Watered down health and safety laws are a step closer to becoming law - with opposition efforts to ensure all small businesses have health and safety representatives failing.
Amidst emotive speeches at Parliament, backbench National MP Maurice Williamson said he was happy to take the label of "evil demon beast" from Labour as he was opposed to overly stringent health and safety requirements being put on business.
Family of some of the men killed in the Pike River mining disaster - the spur for the law change - watched from the public gallery, after earlier protesting the weakening of the legislation.
The Health and Safety Reform Bill passed its second reading 63 votes to 56, after support from National, Act, the Maori Party and United Future.
Labour, the Greens and NZ First voted against the legislation.
Businesses with fewer than 20 workers will not now need health and safety reps, however those that are deemed high risk will, regardless of size.
Forestry and logging industries will be considered high risk, the Government has confirmed, but is still to work out other areas.
Labour has asked whether farming will be defined as high risk, and has also pushed for workers to have the right to health and safety representatives.
That would have been guaranteed under the Bill as originally put forward, and was supported by a task force, including employers, which reviewed health and safety laws in the wake of the deaths of 29 men in the Pike River mining disaster.
Sonya Rockhouse, who lost her son Ben, 21 in the mine, and Anna Osborne, whose husband Milton died in the disaster, watched today's second reading from the public gallery.
Labour's spokesman for labour issues, Iain Lees-Galloway, said the changes betrayed the Pike River families.
"The minister cannot tell us is what will be a high risk business...a bit like the TPP the Government is saying, 'trust us - we will get this right'.
"Well, the families of the Pike River 29 trusted the Government to listen to the recommendations of the Royal Commission and implement them. And the Government has failed to live up to the trust that was expected of them."
Employer groups are split over the changes: the Employers and Manufacturers' Northern support the original plan for universal entitlement; Business New Zealand has welcomed the changes on behalf of small businesses.
Workplace Relations and Safety Minister Michael Woodhouse said the legislation would protect workers while not being unnecessarily onerous for businesses.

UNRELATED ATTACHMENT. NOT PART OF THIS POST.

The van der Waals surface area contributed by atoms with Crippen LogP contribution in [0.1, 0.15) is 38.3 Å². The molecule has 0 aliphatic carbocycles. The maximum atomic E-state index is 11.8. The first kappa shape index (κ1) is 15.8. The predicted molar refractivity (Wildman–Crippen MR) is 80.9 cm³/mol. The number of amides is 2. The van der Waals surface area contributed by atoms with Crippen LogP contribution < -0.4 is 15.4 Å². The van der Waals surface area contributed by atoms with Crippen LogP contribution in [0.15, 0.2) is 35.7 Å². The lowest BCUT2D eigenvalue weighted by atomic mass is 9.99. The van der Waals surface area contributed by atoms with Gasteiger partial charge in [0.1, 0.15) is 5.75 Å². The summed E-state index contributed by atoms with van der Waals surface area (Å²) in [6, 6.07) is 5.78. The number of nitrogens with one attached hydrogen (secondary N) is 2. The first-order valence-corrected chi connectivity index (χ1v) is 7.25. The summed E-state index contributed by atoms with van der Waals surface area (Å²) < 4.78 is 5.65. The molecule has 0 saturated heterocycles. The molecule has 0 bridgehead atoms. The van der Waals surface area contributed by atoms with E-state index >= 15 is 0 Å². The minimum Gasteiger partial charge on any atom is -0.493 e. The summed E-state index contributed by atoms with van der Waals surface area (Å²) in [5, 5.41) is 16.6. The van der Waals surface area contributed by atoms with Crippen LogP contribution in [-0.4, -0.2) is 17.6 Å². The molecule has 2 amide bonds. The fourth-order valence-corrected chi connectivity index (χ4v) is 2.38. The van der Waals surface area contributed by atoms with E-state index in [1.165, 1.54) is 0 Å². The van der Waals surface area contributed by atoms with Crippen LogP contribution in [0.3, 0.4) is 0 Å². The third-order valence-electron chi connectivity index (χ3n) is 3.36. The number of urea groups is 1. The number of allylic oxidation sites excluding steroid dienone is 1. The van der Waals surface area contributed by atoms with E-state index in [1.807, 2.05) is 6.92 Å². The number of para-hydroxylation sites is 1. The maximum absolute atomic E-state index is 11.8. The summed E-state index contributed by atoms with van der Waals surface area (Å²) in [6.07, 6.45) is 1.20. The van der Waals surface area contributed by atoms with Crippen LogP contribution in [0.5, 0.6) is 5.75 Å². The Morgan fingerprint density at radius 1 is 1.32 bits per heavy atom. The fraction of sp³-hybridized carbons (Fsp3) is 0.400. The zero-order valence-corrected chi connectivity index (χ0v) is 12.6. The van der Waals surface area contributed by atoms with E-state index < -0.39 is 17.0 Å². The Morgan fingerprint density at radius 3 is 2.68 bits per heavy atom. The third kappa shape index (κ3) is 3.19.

"The Bill will allow for innovative and flexible practices, while simplifying compliance for small business in low risk sectors, where more formal approaches may not necessarily result in better health and safety outcomes.
"Let me be clear...small businesses will still have a requirement for worker engagement and participation."
Mr Woodhouse said he expected to be able to reveal what sectors would be high risk "quite quickly", and before the Committee of the whole House.
While the Bill was before select committee Prime Minister John Key denied that back bench MP Mr Williamson was planning to vote against the changes unless concessions were made.
In today's reading Mr Williamson said that if Labour was looking for an "evil demon beast", he was happy to have that label as he had been involved in the push to alter it.
"Everything in life has a risk associated with it...I was Minister of Transport for a number of years and I know I could have brought the road toll to zero by just making the speed limit 5km/h and only having self lane track armour-plated vehicles.
"The economy would have been bankrupt within a day...but I could have held my hand on my heart and said, 'We have had no deaths'. It is about balance."
Green Party MP Kevin Hague said the party was pleased with the original Bill, but the "Government has once again caved" to pressure from bad employers.
NZ First MP Clayton Mitchell said the party could not support the Bill because of concerns about what it saw as unintended consequences including extra cost on small and medium businesses.